I used to be a reader A compulsive over-eater, A meeter. A greeter. A dedicated jogger. Then I became a blogger. Now that's all I do, it's true. I've got plenty competition as I pursue my mission. Instead of going fishin' or selling on commission, since I started blogging I've given up TV and the Fox network can't deceive me. My love-life's out of fashion. Blogging is my passion.


If ever a termite liked to bite, Mike the termite did. He would roam the country wide in search of rotten wood. If he found a few rotting seats of birch in a church, he'd chew the whole week through. But Mike would stay away on Sunday so the folks could come and pray the way they should and would. And that was good.

Mike gave up wood for Lent. It was not his intent to bite and incite the wrath of God on this most holy day. And since His son the carpenter loved all wood from sawdust up to planks, Mike could afford to express his thanks and eschew a pew till services were through.

But one day Mike found a knotting knothole in the collection plate and ate a five dollar bill. It was a sin to chomp a fin so Mike went to confession. "Father, I have sInned," he said. "I ate out of the collection plate. What must I do to compensate for this transgression?"

"The next time you defecate what you ate put it back in the collection plate with a fiver and five more. Then take back the counterfeit bill and pass it at a WalMart super pooper store."

Monday, January 16, 2006


George's "No Child Left Behind" would be a big sucess if, instead of testing the intelligence and reading skills of the school kids, he would concentrate on his own scholastic records, As a C student at Harvard he orobably didn't even know who the U, S. president was at that time was or even who the current president is, for that matter.

Leaving presidents aside--backside, that is---the students were asked to answer a multiple choice question about what kind of a club the more fortunate students would go to get their lessons: a baseball bat, tennis racquet, tennis court or country club.

The under achievers were asked to what kind of game two sister stars played in a doubles tennis game: two matches in one day, play against each other, play with two balls at once or as partners. Since I know nothing about the game I would have selected all four as the answer.

Failing the test, the students would win a booby prize--the opportunity to repeat the grade they were in at the school or apply for transfer to a higher grade school where tennis was a prerequisite to passing, Of course, they'd also have to spell the word---prewhatchyuamaycallit. And tell what it means.

My multiple choice question for Bush the Brain: (a) are you the elected president? (b) the elected president (c) the elected president or (d) none of the above?

Saturday, January 14, 2006

HA! HA! HEE! HEE! HO! HO!---Oh No!

This is a laugh. Hardly worth a paragraph. It's half funny, mostly sad. Makes me mad, Has the Pentagon gone bazzook? They've assigned a retired Army cooke, colonel, James "Scotty" Scott, a registered nut---to do what? Teach us how to giggle a lot. Don't laugh. This verse gets worse.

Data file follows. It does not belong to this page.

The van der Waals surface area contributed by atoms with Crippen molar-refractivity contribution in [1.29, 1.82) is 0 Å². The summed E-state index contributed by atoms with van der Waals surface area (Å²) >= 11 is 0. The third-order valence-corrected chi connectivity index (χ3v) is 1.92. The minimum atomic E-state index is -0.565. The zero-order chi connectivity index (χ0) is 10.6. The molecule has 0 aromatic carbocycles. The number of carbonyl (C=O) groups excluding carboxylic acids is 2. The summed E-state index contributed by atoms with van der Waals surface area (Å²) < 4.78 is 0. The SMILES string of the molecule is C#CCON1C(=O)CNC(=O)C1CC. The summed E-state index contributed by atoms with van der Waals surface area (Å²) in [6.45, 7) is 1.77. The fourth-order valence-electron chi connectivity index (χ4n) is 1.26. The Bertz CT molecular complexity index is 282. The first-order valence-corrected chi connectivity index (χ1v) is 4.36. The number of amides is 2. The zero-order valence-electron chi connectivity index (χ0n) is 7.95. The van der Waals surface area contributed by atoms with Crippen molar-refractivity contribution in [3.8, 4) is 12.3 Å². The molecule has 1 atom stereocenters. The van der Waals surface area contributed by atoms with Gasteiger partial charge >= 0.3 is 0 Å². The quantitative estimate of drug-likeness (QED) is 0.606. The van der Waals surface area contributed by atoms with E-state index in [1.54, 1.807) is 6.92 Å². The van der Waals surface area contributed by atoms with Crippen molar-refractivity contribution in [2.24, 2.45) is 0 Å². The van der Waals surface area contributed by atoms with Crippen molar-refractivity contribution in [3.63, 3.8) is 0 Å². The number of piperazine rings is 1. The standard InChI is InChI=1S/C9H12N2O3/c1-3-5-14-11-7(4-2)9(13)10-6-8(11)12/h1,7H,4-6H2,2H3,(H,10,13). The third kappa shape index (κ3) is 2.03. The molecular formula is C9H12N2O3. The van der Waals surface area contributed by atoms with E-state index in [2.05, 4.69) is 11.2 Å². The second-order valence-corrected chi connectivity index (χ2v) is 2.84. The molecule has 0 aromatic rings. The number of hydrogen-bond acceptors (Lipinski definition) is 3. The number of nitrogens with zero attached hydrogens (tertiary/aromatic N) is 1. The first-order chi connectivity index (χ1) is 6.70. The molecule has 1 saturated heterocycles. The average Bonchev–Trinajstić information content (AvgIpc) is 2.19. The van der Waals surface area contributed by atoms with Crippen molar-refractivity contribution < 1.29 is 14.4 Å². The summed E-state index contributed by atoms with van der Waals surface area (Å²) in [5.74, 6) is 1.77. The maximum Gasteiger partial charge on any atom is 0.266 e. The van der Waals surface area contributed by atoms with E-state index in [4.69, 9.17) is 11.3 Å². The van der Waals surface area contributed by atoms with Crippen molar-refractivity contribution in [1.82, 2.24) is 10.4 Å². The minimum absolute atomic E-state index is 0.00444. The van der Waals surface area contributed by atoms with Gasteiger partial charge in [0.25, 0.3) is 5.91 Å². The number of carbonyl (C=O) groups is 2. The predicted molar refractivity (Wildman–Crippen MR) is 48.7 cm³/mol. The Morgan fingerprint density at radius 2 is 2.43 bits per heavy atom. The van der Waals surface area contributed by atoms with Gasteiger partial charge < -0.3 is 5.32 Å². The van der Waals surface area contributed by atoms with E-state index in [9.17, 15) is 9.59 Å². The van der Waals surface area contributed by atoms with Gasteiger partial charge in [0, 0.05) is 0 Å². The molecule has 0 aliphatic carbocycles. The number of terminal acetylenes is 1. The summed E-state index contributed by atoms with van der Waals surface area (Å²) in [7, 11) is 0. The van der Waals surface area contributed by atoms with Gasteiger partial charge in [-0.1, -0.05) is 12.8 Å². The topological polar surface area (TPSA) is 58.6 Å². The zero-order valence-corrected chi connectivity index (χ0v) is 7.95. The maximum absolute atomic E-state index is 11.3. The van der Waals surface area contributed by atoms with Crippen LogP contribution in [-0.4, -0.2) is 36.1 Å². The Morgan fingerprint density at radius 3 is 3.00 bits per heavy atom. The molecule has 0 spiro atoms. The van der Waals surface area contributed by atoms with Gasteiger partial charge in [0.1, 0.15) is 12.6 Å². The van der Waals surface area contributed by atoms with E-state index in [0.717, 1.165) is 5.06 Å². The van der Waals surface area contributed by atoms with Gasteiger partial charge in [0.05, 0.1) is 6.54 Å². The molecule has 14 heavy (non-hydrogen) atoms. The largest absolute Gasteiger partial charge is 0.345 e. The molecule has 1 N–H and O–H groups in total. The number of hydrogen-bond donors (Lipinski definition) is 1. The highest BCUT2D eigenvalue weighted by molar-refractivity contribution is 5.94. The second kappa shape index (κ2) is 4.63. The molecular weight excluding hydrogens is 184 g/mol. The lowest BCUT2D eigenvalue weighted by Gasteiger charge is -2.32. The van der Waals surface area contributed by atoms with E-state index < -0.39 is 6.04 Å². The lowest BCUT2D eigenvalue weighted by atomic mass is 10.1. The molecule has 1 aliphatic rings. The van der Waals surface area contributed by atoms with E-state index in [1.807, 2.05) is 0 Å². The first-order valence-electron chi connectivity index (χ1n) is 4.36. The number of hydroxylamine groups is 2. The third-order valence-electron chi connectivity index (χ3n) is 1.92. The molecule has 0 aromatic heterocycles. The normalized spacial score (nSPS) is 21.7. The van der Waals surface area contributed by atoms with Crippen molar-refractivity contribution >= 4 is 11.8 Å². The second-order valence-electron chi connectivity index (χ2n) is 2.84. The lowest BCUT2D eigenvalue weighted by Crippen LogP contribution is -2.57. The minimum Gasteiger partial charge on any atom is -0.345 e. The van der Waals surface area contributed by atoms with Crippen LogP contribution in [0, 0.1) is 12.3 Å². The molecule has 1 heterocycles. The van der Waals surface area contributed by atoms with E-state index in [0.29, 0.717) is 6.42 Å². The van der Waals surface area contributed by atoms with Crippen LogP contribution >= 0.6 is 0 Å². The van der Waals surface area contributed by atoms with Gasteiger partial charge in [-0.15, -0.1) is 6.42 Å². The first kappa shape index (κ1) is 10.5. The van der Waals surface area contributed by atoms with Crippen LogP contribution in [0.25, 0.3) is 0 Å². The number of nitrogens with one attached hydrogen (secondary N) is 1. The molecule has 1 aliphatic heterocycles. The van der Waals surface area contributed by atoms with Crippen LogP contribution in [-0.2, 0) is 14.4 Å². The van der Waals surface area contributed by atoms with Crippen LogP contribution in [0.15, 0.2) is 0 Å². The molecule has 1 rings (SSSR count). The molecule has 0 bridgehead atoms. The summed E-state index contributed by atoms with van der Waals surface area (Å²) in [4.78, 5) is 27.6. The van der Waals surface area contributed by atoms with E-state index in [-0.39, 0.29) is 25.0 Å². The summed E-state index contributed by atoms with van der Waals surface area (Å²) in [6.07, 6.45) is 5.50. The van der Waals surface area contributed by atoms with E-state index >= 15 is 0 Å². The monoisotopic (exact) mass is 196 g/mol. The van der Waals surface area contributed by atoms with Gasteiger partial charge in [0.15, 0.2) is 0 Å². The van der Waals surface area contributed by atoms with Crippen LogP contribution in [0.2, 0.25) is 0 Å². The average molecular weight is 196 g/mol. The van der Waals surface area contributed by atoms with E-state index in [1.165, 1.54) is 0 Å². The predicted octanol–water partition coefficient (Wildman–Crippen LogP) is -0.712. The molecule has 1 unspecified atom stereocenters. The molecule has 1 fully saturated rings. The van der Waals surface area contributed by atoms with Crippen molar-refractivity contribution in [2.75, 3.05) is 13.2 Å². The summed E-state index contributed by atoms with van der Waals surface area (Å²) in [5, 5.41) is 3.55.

Oh my oh, there's this outfit in Ohio, that, for what it's worth, says we should, use mirth to ease the pain of Bush and a war where more than two thousand are dead so far.

The theory: A hee! and a ho! is the way to go when you know it costs a lot of dough to fight this oh so funny travesty, this war to promote and shove down the throat democracy to the survivors of thousands killed because (applause! applause!) of Bush hypocrisy.

Here's what Scott and his instructors contend: buckle up and chuckle. It soon will boost your immune and lessen distress. Yes, I guess that's true. Until a bomb blows you to Kingdom-come and your loved ones mourn their whole life on. "Ha! Ha! Ha! My husband's gone. Sonny dear's no longer here! Brother Gregg has lost a leg and arm. No harm. He's still got one of each. Ain't that a screech!"

They're teaching this fool-osophy to national guards on the way to the fray in Iraq where no, doubt they'll have a lot to laugh about, when and if they come back. They're teaching troops to laugh when there's no reason to. I don't see a reason why. Do you?

Ain't war and death a riot? I don't buy it.

Friday, January 13, 2006


When will the memories fade? When will the plans we made, the games we played fade into the past and let me move ahead? How long has my love been dead?

Betty was the sunshine of my life. I sat beside her helplessly and watched her waste away, a little more each day. No more the dynamo I used to know. Now a sleeping, weeping frightened shell of the woman I knew so well.

Betty was wise, surprising, improvising, devising ways to fill my needs. She could tell when I was sad, aching from the pain I had. She'd hold my hand which said "I understand. I care." And we'd go on from there. She did not often talk of love. That was not her style. I knew it by her smile. She'd build me up when I was low She offered affection and direction when I knew not where to go.

It's said behind each successful man there's a woman who can enhance his success, can press him on to greater heights. The delights in the night can ease the stressful days in many ways,

I'm still here Betty's gone, She would want me to go on. I will until...

Thursday, January 12, 2006


The Bush Brigade has come a cropper doing things that aren't quite proper checking out its shopping lists in hopes of stopping terrorists in their tracks
before they perpetrate new surprise attacks on our land which lacks proper facts and only reacts after the fact and doesn't know what to do.

The enemy plays cat and mouse all the way up to the White House leaving dots here and there confident our president has no plan on how to prevent what's going on. Our dense intelligence makes no sense, ignoring events that lend credence to immense plots that don't mean squat to us and end up costing a lot in blood and bread and over 2,000 dead.